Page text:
Researchers create VR haptic feedback that uses brain stimulation

Researchers create VR haptic feedback that uses brain stimulation
If you’ve ever watched Sci-Fi, a recurring theme seems to be full-body VR. As in, Virtual Reality that looks and feels just like real life. And while something akin to that might still be very far away, researchers at the University of Chicago have unveiled a device that works on that principle.

Called the “Haptic Source-Effector”, the device is a wearable that stimulates certain regions of the brain to induce responses in the body. Electromagnetic pulses are produced in a way that elicits responses from the brain’s sensorimotor cortex.

The magnet that produces these electromagnetic pulses is moved across the wearer’s head according to the parts of the brain that need to be stimulated. Currently, the device is capable of stimulating 15 different effects and has shown impressive results on participants.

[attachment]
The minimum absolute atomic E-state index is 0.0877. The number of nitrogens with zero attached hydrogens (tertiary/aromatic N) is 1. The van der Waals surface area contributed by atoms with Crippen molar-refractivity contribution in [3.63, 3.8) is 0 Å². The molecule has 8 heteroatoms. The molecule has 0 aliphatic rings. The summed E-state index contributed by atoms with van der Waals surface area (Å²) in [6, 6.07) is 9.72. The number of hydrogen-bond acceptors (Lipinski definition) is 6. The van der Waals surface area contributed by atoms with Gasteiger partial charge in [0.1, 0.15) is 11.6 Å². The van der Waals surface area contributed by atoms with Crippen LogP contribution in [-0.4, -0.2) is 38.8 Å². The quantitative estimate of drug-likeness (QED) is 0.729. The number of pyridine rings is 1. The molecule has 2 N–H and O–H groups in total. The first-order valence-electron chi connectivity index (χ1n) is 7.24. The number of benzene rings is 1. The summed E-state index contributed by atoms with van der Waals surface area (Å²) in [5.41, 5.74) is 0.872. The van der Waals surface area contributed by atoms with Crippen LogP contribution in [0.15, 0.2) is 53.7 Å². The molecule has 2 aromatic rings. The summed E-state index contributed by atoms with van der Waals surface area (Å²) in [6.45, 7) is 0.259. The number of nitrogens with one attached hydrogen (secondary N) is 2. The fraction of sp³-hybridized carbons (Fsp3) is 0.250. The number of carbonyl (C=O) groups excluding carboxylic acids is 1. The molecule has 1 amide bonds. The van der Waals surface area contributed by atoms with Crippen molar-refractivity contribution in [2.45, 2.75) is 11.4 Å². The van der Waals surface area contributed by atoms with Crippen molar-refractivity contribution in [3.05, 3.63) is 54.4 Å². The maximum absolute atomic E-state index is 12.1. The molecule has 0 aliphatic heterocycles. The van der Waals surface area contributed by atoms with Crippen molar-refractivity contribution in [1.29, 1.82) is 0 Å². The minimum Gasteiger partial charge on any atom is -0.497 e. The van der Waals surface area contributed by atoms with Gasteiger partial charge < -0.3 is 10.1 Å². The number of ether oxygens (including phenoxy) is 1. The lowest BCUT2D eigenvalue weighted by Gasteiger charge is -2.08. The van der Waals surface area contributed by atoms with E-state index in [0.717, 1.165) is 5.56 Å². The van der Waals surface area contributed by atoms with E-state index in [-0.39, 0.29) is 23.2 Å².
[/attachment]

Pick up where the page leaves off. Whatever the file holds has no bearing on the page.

One of these effects is feeling the recoil of a projectile, which I’d assume would be very important for most VR games. Another is feeling impacts on your hands and legs. And another is an explosion near the jaw (shudders).

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Very impressive technology that has a lot of potential.

Now, I’m a strong proponent of science fiction-esque full-body VR. If I were to see it perfected during my lifetime, I’d be ecstatic. Which is why this research, to me, is one of the more exciting developments to have happened in the XR industry this year. Even more exciting than Meta making Quest OS open-source.

However, it would be very optimistic of me to think that this technology is going to be mastered within this century. And even if it were, many people would be staunchly against it because of a myriad of beliefs regarding technology overreach and body purity. Much like AI, I think this tech will also be the subject of controversy.

Which means that for the foreseeable future, we’re probably going to have to make do with today’s VR headsets. But I personally will cheer on this research from the sidelines.
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